Chicago bluesman Eddie Burks was born September 17, 1931, on a plantation outside Greenwood, MS -- the 14th and youngest child of sharecroppers, his childhood was marked by tragedy, most notably his brother's lynching at the hands of the Ku Klux Klan. Burks discovered the music of Robert Johnson and Sonny Boy Williamson as a prepubescent, and began playing harmonica even before he relocated to the Windy City in 1946; there he worked at a steel mill while singing gospel as a member of the Greater Harvest Baptist Choir, famed for also launching the careers of Mahalia Jackson and Sam Cooke.
Despite the pull of the spiritual life, Burks could not leave the blues behind, playing so often at the old Maxwell Street Market that locals dubbed him "Jewtown Eddie" -- still he became an Apostolic minister, with his own storefront church on Chicago's West Side. After much of the area was destroyed by riots in the wake of Martin Luther King, Jr.'s 1968 assassination, Burks abandoned the church and his steel mill job to play the blues full-time, passing the cup along Maxwell Street in addition to backing bandleaders Eddie Shaw and Jimmy Dawkins -- on occasion, he even sat in with immortals Muddy Waters and Howlin' Wolf.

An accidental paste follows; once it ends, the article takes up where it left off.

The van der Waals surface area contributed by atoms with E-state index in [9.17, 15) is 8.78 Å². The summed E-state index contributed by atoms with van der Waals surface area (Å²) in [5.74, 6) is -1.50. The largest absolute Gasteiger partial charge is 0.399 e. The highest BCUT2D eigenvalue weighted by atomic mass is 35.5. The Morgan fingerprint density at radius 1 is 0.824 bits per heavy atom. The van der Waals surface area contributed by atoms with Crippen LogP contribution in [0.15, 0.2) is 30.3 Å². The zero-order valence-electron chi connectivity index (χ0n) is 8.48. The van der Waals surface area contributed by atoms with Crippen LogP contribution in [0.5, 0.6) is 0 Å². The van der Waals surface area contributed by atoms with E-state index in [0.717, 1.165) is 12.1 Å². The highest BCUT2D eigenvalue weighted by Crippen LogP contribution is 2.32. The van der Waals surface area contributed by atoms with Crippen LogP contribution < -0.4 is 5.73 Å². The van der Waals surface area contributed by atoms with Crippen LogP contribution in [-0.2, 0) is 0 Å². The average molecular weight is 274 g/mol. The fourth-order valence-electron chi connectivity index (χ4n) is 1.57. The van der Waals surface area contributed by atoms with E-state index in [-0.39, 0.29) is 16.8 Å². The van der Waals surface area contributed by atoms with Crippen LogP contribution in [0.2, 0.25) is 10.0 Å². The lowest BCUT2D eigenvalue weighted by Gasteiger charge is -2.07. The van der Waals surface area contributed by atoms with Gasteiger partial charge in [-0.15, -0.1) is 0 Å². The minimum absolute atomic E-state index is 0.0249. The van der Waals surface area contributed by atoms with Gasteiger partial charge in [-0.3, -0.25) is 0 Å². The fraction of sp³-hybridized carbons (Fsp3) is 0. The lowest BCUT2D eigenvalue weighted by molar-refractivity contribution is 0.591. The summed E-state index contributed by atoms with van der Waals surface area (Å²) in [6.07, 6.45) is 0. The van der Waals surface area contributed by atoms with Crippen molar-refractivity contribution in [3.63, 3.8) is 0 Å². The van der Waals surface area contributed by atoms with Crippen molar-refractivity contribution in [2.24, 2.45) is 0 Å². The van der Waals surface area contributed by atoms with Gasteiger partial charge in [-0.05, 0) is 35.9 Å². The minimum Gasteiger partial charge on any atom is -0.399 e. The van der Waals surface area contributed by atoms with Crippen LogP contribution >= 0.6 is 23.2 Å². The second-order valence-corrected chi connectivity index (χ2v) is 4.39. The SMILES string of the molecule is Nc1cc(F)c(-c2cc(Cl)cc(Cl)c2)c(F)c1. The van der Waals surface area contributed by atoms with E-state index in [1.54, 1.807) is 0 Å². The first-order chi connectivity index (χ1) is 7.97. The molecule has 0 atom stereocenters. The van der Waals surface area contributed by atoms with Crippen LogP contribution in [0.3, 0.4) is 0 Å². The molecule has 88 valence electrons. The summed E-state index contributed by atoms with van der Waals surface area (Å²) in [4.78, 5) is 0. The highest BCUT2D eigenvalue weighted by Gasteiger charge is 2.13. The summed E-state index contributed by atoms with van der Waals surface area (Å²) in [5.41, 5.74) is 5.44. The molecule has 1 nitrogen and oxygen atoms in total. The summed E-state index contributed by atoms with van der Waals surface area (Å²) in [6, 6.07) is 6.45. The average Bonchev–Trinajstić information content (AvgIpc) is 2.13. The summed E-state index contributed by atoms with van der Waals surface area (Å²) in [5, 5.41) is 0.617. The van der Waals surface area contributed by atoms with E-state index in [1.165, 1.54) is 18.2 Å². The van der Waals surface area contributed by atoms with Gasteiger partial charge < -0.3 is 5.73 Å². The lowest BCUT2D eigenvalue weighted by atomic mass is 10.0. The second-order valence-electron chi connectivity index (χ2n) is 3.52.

Despite his fame among local bluesmen, Burks remained virtually unknown outside of the Chicago city limits until 1990, when he and then-wife Maureen Walker founded Rising Son Records to release his debut LP, Vampire Woman. This Old Road followed in 1992, but he earned his biggest mainstream exposure appearing in the Academy Award-nominated 1994 documentary Blues Highway. Burks remained a staple of the Chicago blues circuit until his death in an auto accident outside Miller, IN, on January 27, 2005.